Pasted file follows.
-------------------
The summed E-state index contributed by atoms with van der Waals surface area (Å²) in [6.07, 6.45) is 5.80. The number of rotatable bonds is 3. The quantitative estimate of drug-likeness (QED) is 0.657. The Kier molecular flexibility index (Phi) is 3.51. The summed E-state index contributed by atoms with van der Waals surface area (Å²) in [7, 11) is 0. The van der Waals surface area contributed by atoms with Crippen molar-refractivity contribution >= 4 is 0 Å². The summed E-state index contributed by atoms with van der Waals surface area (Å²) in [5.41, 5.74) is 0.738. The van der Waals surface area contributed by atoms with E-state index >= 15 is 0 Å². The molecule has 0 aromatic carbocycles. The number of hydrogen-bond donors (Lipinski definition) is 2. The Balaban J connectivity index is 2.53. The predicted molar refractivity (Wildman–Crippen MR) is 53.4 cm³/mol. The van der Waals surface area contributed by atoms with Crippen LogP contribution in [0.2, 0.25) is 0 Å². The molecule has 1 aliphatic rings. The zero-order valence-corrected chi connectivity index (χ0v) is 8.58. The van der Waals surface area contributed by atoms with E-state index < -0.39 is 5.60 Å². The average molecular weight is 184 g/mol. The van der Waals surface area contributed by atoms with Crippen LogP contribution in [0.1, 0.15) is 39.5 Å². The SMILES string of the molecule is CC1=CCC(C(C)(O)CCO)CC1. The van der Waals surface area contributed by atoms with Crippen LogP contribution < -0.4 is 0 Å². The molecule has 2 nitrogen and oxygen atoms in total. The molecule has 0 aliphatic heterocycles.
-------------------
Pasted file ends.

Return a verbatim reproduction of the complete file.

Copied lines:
The summed E-state index contributed by atoms with van der Waals surface area (Å²) in [6.07, 6.45) is 5.80. The number of rotatable bonds is 3. The quantitative estimate of drug-likeness (QED) is 0.657. The Kier molecular flexibility index (Phi) is 3.51. The summed E-state index contributed by atoms with van der Waals surface area (Å²) in [7, 11) is 0. The van der Waals surface area contributed by atoms with Crippen molar-refractivity contribution >= 4 is 0 Å². The summed E-state index contributed by atoms with van der Waals surface area (Å²) in [5.41, 5.74) is 0.738. The van der Waals surface area contributed by atoms with E-state index >= 15 is 0 Å². The molecule has 0 aromatic carbocycles. The number of hydrogen-bond donors (Lipinski definition) is 2. The Balaban J connectivity index is 2.53. The predicted molar refractivity (Wildman–Crippen MR) is 53.4 cm³/mol. The van der Waals surface area contributed by atoms with Crippen LogP contribution in [0.2, 0.25) is 0 Å². The molecule has 1 aliphatic rings. The zero-order valence-corrected chi connectivity index (χ0v) is 8.58. The van der Waals surface area contributed by atoms with E-state index < -0.39 is 5.60 Å². The average molecular weight is 184 g/mol. The van der Waals surface area contributed by atoms with Crippen LogP contribution in [0.1, 0.15) is 39.5 Å². The SMILES string of the molecule is CC1=CCC(C(C)(O)CCO)CC1. The van der Waals surface area contributed by atoms with Crippen LogP contribution < -0.4 is 0 Å². The molecule has 2 nitrogen and oxygen atoms in total. The molecule has 0 aliphatic heterocycles.